The Virginians were better off than the Puritans
were, because they had tobacco for a cash crop,
they had a longer growing season, and they could
trade and sell to England easier than the Puritans
could. The Virginians were also more loosely
structured than the Puritans, and were allowed to
be individual people instead of one large mass.
Smith and Bradford's ways of leading their
colonies were similar, yet so very different.
Smith's main concern was to make money and
be famous. Bradford's concept was to start a
new life, and preach his own, new religion. Both
had keeping their people's health and well being a
high priority. The idealistic colony for Bradford
was a colony where people were religiously
bonded, and kept together by the church. Smith
was more interested in profit for himself, and let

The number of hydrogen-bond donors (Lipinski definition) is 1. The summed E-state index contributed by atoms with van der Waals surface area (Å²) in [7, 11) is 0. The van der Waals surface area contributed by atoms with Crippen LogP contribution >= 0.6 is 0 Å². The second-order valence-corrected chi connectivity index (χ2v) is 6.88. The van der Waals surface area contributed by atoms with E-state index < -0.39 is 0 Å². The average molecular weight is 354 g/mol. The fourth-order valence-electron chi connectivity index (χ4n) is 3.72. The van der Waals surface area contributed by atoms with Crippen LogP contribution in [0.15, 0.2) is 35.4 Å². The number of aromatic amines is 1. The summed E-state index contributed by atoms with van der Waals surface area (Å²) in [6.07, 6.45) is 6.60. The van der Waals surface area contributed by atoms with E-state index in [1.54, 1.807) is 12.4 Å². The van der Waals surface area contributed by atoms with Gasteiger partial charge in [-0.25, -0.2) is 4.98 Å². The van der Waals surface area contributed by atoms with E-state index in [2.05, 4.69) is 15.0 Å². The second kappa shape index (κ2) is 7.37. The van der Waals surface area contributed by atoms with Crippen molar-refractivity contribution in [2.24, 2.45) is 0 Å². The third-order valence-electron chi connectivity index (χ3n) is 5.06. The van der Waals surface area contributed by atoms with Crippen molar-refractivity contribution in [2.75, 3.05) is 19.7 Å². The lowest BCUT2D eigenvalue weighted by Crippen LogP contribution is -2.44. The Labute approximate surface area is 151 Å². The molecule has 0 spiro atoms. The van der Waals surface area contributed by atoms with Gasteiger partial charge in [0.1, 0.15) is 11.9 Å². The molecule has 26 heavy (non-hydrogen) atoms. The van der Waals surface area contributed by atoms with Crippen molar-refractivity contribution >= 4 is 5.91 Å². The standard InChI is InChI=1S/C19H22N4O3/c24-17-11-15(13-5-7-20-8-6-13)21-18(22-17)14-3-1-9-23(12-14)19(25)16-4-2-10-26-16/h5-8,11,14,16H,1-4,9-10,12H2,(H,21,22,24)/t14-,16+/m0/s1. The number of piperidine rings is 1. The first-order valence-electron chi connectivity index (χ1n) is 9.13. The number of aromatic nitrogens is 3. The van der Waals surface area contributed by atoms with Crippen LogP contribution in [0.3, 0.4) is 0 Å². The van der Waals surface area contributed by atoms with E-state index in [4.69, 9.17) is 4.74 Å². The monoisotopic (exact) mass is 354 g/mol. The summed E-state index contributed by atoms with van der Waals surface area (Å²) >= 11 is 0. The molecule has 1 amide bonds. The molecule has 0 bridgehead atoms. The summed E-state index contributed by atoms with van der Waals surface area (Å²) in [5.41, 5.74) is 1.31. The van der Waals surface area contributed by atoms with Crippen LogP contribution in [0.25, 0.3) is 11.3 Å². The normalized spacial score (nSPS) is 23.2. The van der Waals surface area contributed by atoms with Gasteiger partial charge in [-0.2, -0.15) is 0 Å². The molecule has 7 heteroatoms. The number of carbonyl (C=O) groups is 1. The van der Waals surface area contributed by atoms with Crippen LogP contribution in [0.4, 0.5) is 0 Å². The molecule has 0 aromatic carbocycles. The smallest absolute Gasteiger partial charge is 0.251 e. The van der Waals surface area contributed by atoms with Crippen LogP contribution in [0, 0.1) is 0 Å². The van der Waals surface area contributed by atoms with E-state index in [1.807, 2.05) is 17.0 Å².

the people conduct themselves more freely.
One of the main industries that the Virginians had
was the harvesting and selling of tobacco. The
good thing about this is that the majority of
people in the 1700's used tobacco. Of course the
Puritans also had tobacco, but it was harder to
grow up north because of the rocky terrain, and
the difference in temperature. The Virginians
found that selling tobacco was very profitable,
and growing it was relatively simple. It was a
fairly easy way to make money, and expended
The Virginians had a longer growing season than
the Puritans did, due to their latitude. The longer
growing season not only allowed the Virginians to
grow their cash crop tobacco longer, but also
enabled them to grow fruits and vegetables longer
into the year. This made winter less harsh for the
Virginians. Smith liked the idea of being able to
grow longer, because he profited from it.
Bradford was more concerned with keeping his
people faithful to God, and well from sickness.
The Puritans had a growing season also, but not
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